If Lujan Grisham signs the bill into law, the new rules will start up on June 16.

Albuquerque mayor wants to crack down on speeders who flout cameras - Albuquerque Journal, KUNM News

Mayor Tim Keller has proposed legislation that would crack down on drivers who’ve been caught by the city’s speed cameras but haven’t paid up.

The Albuquerque Journal reports that, under the proposed ordinance, speeders with three or more tickets from the cameras could have the vehicles booted or impounded when parked on city property, including Albuquerque streets.

However, the city’s Municipal Development Department only has seven parking officers, who would be responsible for enforcing the policy.

A spokesperson for the department tells the Journal that the officers won’t be going out of their way to find those in violation, but that the policy could make it possible to hold them accountable and be a deterrent to flouting the $100 tickets.

The tickets can also be paid with four hours of community service. About a third of tickets go unpaid, according to the city.

A new law aims to strengthen rural water systems - By Megan Myscofski,Source New Mexico

Anita LaRan has sat on the board of her water system in Mora County that connects dozens of homes to clean water since 2008.

A few hours south in San Ysidro, Ramón Lucero used to help run the system in the community where he raised his family and now works with people in the same position across the state to keep their water flowing, even as the manpower dwindles.

These two New Mexicans live in different communities and are connected by more than the water streams that provide fresh water for residents and agriculture, while also responding to the destruction caused by wildfires. They’ve seen crucial work go unfinished because people age out, pass on, cannot juggle their paying jobs with the volunteer work, or are left displaced by the wildfire destruction.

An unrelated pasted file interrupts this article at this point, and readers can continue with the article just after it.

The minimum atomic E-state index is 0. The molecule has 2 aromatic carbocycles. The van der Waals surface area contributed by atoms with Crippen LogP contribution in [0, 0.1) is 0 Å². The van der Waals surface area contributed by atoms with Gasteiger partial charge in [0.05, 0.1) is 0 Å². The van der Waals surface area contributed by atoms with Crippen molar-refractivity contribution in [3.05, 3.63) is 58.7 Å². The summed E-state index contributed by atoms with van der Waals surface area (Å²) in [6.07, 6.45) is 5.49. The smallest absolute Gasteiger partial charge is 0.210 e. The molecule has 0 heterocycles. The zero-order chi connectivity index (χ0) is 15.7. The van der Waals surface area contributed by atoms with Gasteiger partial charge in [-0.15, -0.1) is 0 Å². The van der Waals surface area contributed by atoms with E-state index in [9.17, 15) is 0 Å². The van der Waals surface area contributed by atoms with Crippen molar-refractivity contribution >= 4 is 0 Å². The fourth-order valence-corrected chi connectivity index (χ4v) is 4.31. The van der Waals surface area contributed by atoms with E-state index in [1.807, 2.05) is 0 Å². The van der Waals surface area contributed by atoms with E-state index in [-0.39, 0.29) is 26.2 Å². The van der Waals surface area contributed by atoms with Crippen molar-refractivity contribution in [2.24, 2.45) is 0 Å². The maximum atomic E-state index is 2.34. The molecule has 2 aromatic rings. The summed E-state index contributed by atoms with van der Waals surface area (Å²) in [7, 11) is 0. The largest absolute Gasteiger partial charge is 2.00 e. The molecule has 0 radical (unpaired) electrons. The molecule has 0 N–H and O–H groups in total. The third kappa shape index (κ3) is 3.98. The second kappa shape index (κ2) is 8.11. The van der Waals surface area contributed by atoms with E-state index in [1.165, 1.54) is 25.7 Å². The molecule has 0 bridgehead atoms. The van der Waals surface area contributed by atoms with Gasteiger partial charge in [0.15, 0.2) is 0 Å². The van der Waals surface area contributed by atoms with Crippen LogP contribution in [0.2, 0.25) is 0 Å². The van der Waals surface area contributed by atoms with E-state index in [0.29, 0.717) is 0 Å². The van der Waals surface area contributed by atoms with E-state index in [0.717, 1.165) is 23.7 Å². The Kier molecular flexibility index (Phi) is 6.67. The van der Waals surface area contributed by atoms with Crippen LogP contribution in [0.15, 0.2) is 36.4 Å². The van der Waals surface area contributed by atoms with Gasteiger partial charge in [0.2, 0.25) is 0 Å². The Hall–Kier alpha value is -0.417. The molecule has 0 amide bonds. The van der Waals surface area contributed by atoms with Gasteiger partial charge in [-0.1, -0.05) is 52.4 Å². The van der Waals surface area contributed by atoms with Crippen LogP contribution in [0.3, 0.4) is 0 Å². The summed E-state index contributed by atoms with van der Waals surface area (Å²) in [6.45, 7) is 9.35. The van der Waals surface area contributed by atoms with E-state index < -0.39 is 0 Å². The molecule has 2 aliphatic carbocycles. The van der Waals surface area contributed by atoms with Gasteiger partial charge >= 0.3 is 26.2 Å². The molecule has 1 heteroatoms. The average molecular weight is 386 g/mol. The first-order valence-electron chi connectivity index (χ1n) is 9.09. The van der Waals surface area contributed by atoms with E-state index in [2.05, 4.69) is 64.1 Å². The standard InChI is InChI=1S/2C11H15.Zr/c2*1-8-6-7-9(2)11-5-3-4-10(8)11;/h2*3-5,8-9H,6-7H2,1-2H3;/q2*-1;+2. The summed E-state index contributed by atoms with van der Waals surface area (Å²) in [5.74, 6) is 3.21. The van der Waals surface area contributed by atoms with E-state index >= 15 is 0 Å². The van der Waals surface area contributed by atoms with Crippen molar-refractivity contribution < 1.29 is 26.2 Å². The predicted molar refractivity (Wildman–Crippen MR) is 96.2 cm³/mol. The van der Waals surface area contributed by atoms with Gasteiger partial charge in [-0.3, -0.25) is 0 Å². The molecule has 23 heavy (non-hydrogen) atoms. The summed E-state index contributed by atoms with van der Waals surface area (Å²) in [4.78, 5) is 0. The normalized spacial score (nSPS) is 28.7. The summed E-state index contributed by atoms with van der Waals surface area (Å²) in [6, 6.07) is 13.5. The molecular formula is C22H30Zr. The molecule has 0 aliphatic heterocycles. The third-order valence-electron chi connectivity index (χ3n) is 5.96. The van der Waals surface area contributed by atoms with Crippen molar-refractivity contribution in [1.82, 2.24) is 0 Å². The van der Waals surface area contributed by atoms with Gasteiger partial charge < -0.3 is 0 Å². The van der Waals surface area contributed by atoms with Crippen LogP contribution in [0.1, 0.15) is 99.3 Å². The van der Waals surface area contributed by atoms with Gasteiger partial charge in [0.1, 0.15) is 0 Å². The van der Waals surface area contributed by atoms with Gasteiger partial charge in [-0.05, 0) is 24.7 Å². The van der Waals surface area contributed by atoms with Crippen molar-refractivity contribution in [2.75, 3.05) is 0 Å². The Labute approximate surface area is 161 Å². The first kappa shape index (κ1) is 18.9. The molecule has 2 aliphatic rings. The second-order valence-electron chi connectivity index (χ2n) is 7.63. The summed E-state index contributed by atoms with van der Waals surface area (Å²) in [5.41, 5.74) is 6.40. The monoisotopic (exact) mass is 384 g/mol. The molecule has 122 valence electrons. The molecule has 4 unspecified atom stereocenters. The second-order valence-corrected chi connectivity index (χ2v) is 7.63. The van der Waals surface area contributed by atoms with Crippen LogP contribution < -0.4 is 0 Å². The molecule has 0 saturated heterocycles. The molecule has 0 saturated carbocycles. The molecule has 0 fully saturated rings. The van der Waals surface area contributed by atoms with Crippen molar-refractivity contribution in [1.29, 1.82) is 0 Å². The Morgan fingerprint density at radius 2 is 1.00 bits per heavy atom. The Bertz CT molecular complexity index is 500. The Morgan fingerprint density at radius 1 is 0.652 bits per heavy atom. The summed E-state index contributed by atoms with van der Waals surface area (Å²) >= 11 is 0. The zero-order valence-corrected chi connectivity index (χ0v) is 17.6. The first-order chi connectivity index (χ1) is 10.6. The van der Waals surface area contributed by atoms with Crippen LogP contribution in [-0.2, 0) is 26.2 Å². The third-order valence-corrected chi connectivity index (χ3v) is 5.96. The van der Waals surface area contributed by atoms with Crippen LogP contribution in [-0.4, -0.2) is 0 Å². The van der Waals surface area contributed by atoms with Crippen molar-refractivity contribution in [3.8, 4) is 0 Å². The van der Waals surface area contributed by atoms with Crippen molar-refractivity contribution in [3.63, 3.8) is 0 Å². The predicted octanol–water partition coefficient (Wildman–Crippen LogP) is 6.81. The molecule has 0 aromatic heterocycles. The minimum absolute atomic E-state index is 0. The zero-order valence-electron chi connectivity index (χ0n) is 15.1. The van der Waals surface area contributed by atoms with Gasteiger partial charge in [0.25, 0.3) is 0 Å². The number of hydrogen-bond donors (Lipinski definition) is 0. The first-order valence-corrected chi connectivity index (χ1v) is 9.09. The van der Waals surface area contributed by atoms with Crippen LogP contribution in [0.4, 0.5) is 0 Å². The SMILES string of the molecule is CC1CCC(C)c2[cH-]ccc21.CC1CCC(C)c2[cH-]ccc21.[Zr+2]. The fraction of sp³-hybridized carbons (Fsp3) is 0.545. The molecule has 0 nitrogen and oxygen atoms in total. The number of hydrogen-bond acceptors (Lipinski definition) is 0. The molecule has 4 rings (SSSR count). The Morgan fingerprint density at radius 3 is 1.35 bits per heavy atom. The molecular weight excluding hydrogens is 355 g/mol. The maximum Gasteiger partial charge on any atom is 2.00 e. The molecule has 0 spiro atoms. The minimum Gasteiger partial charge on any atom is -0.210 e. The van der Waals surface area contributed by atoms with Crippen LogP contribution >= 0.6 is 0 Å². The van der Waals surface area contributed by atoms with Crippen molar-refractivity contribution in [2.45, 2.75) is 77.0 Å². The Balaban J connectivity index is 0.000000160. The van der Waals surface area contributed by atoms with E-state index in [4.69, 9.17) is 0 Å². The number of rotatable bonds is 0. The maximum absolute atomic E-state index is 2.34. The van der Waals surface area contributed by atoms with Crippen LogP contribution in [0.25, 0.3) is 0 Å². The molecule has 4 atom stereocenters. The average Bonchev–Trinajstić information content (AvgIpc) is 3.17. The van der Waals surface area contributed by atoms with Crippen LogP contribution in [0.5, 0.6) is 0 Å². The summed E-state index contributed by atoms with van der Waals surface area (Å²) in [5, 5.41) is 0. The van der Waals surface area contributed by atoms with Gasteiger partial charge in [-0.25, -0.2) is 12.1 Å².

“I kind of got stuck with everything, and it’s kind of like a full-time job,” LaRan said.

Legislation passed by lawmakers in Santa Fe this year, and signed by Gov. Michelle Lujan Grisham last week could allow hundreds of small water systems that exist in the state to create associations that can collectively seek funding for repair work and, among other priorities, find the expertise to fill out required paperwork by state and federal entities.

Lucero saw the need for rural residents in his northern New Mexico community to move away, and then how that impacted the work to keep water flowing to residents.

“It left very few people in the community that were actually keeping up with maintenance,” he said.


The new law called the Regional Water System Resiliency Act was sponsored by Sens. Peter Wirth (D-Santa Fe) and Liz Stefanics (D-Cerillos) along with Rep. Susan Herrera (D-Embudo).

Lujan Grisham signed the bill into law on March 13.

It creates the framework for these communities to efficiently pay people to work across multiple systems and ensure these places get reliable, safe water.

Under the law, two or more water associations in New Mexico can create an authority to form economies of scale and get more done. It allows them to elect leadership, run water facilities, create fee structures and use that money to keep up with maintenance, including road work to access acequias. They can also hire people to meet administrative demands across multiple systems, which is key in applying for federal or state money.

But it doesn’t require anyone to do it.

The water associations must be recognized by the New Mexico State Engineer and are ultimately approved by the Secretary of State.

Herrera said this is one of the most important pieces of legislation this session for her district in northern New Mexico.

“Because we have climate change, we have drought, we have fires, we have aging water systems and people don’t have the money or resources to fix them,” she said.


In 2016, LaRan helped form the Mora County Water Alliance, which connects five water systems.

The workload became so great, she and her colleagues began looking around for other small water systems to combine forces with, hoping that together, they could get more done and afford more services to address needs that weren’t being met.